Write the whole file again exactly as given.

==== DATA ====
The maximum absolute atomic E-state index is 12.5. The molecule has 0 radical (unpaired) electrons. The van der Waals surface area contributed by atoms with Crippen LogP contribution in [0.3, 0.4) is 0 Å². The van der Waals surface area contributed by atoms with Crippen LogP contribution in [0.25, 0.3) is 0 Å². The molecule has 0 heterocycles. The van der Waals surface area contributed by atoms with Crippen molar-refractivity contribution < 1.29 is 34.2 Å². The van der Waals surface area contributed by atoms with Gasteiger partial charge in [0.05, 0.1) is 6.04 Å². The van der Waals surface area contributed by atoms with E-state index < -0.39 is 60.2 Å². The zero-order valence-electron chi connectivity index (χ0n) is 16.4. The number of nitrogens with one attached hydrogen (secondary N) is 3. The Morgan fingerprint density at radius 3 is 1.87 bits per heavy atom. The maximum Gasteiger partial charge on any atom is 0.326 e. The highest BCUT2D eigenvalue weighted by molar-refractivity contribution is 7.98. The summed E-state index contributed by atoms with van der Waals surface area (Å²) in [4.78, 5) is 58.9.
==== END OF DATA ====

The maximum absolute atomic E-state index is 12.5. The molecule has 0 radical (unpaired) electrons. The van der Waals surface area contributed by atoms with Crippen LogP contribution in [0.3, 0.4) is 0 Å². The van der Waals surface area contributed by atoms with Crippen LogP contribution in [0.25, 0.3) is 0 Å². The molecule has 0 heterocycles. The van der Waals surface area contributed by atoms with Crippen molar-refractivity contribution < 1.29 is 34.2 Å². The van der Waals surface area contributed by atoms with Gasteiger partial charge in [0.05, 0.1) is 6.04 Å². The van der Waals surface area contributed by atoms with E-state index < -0.39 is 60.2 Å². The zero-order valence-electron chi connectivity index (χ0n) is 16.4. The number of nitrogens with one attached hydrogen (secondary N) is 3. The Morgan fingerprint density at radius 3 is 1.87 bits per heavy atom. The maximum Gasteiger partial charge on any atom is 0.326 e. The highest BCUT2D eigenvalue weighted by molar-refractivity contribution is 7.98. The summed E-state index contributed by atoms with van der Waals surface area (Å²) in [4.78, 5) is 58.9.